Author(s), Title and Publication
Wijaya, N. H. S. (2019). Proactive Personality, LMX, and Voice Behavior: Employee–Supervisor Sex (Dis) similarity as a Moderator. Management Communication Quarterly, 33(1), 86-100. doi: 10.1177/0893318918804890
Employees’ voice behavior refers to employees’ verbal communication that usually challenges the status quo in order to enhance the work environment. Research suggests that employees’ voice behavior contributes to team effectiveness and overall organizational performance. However, it is also seen as a risky action because it could result in employee career impediment and negative self-image. Research has identified factors such as self-esteem and personality which influence voice behaviors, but seldomly explored the process through which individuals’ personality can affect their voice behavior. Therefore, the author of this study aimed to explore the relationship between employees’ proactive personality, leader-member exchange (LMX) quality, and voice behavior. Employees’ proactive personality describes the inclination to taking actions to challenge the work environment, while LMX refers to the quality of an employee-supervisor relationship. Furthermore, employee-supervisor sex (dis)similarity was examined in this study, and sex dissimilarity was proposed to degrade employees’ voice behavior in a low-quality LMX relationship.
Employees’ voice behavior, proactive personality, LMX relationship, and employee-supervisor sex (dis)similarity were evaluated via a questionnaire distributed among employees in Indonesia. With a valid sample of 215 respondents, the author confirmed his hypotheses. Frist, there was a proactive relationship between proactive personality and employees’ voice behavior. Additionally, the more employees demonstrated proactive personality, the more they reported higher LMX relationship, which in turn led to more voice behavior. More specifically, compared to non-proactive employees, proactive employees were more motivated to build quality relationships with their supervisors and more likely to receive the same positive responses from their supervisors. This positive LMX relationships further promoted constructive employee behaviors such as various extra-role behaviors (e.g., organizational citizenship behavior) and voice behavior. The positive relationship between quality LMX and voice behavior can be explained: employees who perceive good LMX relationships would reduce their perception of risks related to challenging the organization’s status quo, and they are more willing to focus on the overall interests of the organization. Finally, the author identified that employees working with supervisors of dissimilar sex reported a higher level of voice behavior under high-quality LMX relationships. In contrast, dissimilar sex led to less voice behavior under low-quality LMX relationships. It is consistent with prior work suggesting that team diversity is beneficial if they are enacted in a supportive environment.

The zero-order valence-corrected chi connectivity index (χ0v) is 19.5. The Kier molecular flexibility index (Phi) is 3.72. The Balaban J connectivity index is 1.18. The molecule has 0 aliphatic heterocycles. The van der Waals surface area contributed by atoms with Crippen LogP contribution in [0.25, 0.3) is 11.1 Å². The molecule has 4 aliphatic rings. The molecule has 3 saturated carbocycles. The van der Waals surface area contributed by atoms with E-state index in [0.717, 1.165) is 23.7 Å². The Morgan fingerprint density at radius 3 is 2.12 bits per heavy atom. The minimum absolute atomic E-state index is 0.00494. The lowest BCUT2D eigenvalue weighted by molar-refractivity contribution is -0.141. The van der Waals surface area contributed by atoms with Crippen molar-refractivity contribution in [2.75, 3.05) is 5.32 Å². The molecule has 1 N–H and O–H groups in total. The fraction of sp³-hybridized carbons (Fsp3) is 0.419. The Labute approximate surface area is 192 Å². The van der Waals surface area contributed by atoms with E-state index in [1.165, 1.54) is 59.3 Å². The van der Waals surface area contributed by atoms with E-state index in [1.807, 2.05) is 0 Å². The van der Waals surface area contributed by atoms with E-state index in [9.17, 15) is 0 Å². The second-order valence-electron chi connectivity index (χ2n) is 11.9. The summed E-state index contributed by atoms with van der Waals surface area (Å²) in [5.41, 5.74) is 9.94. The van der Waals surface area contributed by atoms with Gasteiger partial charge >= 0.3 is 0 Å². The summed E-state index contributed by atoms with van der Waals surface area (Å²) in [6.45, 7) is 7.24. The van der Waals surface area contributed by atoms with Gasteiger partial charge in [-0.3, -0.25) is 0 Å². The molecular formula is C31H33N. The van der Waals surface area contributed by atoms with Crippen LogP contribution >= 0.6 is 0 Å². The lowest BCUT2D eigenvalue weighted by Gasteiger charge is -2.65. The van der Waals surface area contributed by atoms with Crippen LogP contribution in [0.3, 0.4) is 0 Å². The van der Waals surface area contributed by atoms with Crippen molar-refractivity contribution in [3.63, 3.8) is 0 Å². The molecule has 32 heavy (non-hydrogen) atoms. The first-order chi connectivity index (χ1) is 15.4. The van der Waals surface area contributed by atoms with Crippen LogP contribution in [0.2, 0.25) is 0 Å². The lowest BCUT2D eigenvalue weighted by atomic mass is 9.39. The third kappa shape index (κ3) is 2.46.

Implications for Practice
Organizations should (1) rely on proactive employees to enhance organizational learning capability, adaptability, and creativity, (2) encourage team leaders to build high-quality relationships with subordinates, and (3) realize the potential advantages of employee-supervisor sex dissimilarity in a high-quality LMX environment.
Location of Article:
This article is available online at: https://journals.sagepub.com/doi/abs/10.1177/0893318918804890 (abstract free, purchase full article)